She admitted to her priest, Rev. Zelijko Guverovic of St. Anthony’s in Union City, that she had not been raped by William McCafferey, despite what she told her friends, law enforcement officials, and even a jury.

McCafferey, who was later convicted of the crime, is currently in prison and has already completed 4 years of a 20-year sentence.Guberovic urged Gonzalez to speak with her lawyer, Paul Callen, who then brought her to the Manhattan District Attorney’s Office, where she reportedly recanted her testimony.

During the trial, Gonzalez told jurors she had met McCaffrey after a night of heavy drinking in September 2005. She said she had been in a car parked in front of an upper Manhattan eatery on Dyckman Street when he picked her up to go to a party. Some of her friends remained inside the restaurant when she left.

Realizing they were both too intoxicated to get behind the wheel, Gonzalez said they parked in a garage and got a ride with his friends to the party. When they realized the party was over, McCaffrey took her back to the garage. When he left, she told her friends – who were still inside the restaurant – that she had been raped.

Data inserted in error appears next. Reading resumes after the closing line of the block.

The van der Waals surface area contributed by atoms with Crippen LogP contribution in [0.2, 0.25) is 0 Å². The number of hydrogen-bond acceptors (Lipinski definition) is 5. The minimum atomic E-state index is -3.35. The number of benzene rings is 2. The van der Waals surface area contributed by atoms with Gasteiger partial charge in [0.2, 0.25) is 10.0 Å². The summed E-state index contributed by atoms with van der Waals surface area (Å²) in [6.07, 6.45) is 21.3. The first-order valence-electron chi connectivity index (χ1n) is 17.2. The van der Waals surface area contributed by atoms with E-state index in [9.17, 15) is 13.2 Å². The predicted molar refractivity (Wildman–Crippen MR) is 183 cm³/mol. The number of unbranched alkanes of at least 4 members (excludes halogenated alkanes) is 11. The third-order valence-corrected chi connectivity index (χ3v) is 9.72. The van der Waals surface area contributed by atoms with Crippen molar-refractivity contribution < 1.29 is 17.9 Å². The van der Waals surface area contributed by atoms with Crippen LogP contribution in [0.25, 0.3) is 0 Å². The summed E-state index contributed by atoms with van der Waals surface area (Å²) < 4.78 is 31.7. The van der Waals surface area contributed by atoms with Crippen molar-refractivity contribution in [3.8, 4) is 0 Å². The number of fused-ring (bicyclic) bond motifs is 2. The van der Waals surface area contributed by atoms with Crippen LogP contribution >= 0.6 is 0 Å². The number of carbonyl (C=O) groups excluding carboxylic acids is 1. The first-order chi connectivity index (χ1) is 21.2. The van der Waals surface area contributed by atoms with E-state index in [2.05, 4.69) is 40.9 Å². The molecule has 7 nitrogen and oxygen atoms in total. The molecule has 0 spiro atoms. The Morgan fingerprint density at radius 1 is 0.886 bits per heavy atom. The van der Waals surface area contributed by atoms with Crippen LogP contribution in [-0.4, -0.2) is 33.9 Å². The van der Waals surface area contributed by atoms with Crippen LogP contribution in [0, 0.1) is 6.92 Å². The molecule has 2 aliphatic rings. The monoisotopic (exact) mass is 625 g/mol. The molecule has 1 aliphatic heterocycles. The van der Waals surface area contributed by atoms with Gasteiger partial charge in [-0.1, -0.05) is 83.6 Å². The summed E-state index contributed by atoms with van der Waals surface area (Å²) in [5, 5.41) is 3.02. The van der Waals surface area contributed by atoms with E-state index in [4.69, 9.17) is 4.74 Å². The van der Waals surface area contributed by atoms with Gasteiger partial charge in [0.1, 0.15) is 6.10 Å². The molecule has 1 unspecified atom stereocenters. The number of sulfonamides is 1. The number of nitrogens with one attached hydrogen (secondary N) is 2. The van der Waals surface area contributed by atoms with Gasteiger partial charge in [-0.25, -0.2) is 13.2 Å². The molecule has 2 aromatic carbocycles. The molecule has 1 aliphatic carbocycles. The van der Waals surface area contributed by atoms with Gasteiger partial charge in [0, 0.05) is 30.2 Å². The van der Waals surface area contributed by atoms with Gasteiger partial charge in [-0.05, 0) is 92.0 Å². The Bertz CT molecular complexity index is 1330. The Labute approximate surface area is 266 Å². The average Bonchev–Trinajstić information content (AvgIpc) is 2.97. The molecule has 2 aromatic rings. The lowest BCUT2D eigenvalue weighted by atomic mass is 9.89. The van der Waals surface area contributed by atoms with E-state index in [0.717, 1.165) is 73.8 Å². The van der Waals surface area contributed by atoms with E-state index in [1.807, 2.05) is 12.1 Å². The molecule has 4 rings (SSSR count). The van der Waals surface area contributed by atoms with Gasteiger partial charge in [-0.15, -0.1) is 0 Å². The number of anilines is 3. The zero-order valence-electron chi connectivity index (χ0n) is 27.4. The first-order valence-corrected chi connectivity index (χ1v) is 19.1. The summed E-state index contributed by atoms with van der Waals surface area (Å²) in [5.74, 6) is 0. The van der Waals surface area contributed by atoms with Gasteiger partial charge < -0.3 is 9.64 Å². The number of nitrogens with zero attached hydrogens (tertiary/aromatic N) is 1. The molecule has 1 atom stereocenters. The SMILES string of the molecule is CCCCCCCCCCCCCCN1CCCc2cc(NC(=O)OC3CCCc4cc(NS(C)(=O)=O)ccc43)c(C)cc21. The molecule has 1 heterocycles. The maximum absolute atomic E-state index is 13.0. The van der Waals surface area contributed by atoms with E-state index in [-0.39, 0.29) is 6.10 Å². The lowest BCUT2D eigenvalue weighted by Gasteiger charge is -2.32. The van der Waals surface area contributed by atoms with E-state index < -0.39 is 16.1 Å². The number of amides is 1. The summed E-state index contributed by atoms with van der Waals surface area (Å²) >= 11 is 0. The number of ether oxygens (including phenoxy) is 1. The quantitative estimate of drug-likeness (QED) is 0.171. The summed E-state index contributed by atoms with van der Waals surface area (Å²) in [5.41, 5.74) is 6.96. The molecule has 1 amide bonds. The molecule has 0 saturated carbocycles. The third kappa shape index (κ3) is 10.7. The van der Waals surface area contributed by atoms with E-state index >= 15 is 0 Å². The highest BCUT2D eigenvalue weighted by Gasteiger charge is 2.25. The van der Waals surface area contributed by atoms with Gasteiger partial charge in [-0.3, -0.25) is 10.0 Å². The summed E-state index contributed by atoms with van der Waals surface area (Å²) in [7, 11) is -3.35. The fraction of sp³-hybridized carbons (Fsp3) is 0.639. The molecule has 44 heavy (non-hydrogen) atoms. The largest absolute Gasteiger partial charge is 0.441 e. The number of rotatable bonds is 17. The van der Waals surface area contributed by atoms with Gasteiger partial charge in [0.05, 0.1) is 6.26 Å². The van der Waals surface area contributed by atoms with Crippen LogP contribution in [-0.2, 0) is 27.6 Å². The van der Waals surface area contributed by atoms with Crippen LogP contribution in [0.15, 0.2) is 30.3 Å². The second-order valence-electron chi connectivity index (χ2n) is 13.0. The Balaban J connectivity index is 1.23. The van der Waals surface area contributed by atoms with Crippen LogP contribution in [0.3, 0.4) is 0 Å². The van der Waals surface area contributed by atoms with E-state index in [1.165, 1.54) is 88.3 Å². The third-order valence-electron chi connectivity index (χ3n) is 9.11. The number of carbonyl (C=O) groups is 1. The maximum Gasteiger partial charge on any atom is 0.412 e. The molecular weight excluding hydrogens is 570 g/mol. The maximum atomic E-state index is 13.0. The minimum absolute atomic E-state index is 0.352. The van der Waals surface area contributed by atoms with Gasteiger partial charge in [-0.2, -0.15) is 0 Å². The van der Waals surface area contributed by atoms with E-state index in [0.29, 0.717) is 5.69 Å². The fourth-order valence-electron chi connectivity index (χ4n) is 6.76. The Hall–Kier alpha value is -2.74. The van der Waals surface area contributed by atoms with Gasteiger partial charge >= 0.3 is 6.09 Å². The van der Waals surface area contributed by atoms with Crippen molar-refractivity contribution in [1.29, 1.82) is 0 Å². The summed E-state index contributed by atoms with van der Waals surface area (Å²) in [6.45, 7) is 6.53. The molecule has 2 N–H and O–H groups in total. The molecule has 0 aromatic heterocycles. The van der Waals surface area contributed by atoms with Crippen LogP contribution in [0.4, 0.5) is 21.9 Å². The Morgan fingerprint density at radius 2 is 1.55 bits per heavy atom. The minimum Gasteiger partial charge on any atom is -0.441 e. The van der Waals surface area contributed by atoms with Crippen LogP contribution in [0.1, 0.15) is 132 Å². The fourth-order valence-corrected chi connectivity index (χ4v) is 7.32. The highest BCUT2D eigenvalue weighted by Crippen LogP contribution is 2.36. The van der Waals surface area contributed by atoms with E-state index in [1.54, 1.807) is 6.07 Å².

Gonzalez said she went to Christ Hospital in Jersey City the following morning and showed nurses bite marks on her shoulder and arm, apparently from McCaffrey. The nurses, however, found no physical evidence that showed that she had been raped.

Gonzalez said she concocted the outrageous story because her friend became infuriated with her after she abandoned them without a ride from the restaurant – and said they even began physically abusing her.

According to the New York Post, the District Attorney’s office is now considering charging Gonzalez with perjury.

An attorney for McCafferey asked a judge Wednesday to vacate his conviction and to release his client.

Pray for Mr. McCaffery as he rebuilds his life, Mrs. Gonzalez who is taking the fearful road of following the Lord despite personal suffering, and the faithful servant Fr. Zelijko Guberovic.  This story highlights the importance of Reconciliation, and how God acts through his priest to enact His will. 

It’s Lent.  Go to confession.  Go tomorrow.  (for more reasons to go Confession)